Since 1990, when the Hubble Space Telescope launched into Earth's orbit, the craft has captured some of the most beautiful and significant images of deep space objects ever seen. From billowing nebulas to distant galaxies, the Hubble has expanded scientists’ understanding of our universe while showing just how gorgeous the cosmos can be. Now, NASA has decided to extend the Hubble’s lifespan for an extra five years, giving the researchers working on the space telescope more time to continue their work while its successor is completed.
The Hubble has been circling the Earth for 26 years, but it was never meant to stick around this long. The space telescope was supposed to last for about 15 years, but thanks to several repair missions, it has lasted almost twice as long, Jenna Amatulli writes for the Huffington Post. Thanks to a $2.3 billion contract with the Association of Universities for Research in Astronomy, which operates the Hubble from the Space Telescope Science Institute in Baltimore, the Hubble will continue to work from July 1, 2016 through June 30, 2021.
“After the final space shuttle servicing mission to the telescope in 2009, Hubble is better than ever,” according to a NASA statement. “Hubble is expected to continue to provide valuable data into the 2020’s, securing its place in history as an outstanding general purpose observatory in areas ranging from our solar system to the distant universe.”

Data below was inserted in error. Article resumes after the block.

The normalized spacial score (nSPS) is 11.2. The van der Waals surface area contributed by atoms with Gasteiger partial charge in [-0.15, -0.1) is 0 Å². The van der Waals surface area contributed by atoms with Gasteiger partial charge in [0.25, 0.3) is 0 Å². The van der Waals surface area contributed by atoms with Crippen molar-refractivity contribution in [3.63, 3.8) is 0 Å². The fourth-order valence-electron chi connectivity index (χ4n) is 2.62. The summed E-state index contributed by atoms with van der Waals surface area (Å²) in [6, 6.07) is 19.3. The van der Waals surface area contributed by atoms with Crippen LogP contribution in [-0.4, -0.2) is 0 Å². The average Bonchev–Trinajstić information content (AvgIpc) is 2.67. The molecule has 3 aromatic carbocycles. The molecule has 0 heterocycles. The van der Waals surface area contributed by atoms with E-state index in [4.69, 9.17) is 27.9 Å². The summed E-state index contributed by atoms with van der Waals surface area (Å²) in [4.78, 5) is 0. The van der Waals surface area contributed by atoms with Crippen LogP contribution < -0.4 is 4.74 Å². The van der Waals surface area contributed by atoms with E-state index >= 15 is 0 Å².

The Hubble's successor, the James Webb Space Telescope, has long been scheduled to head out into the starry skies in 2018. The James Webb Telescope will peer much deeper into space than the Hubble to study the beginnings of our universe. For one, it observes the cosmos in infrared light, which is much more sensitive than the visual and ultraviolet sight of the Hubble, Matthew Reynolds reports for Wired UK. James Webb is also equipped with a much larger mirror, greatly increasing its light-gathering power. To top it off, while the Hubble orbits just 354 miles away from Earth, the James Webb will explore much deeper into space, venturing over 900,000 miles away.
The James Webb Space Telescope is still two years away from being launched into orbit. Until then, the Hubble will continue to give astronomers a glimpse at the wonders of the universe. In honor of its decades of service, the slideshow above are a few examples of the coolest things the Hubble has discovered during its 3-billion-mile trip around the Earth.
Danny Lewis is a multimedia journalist working in print, radio, and illustration. He focuses on stories with a health/science bent and has reported some of his favorite pieces from the prow of a canoe. Danny is based in Brooklyn, NY.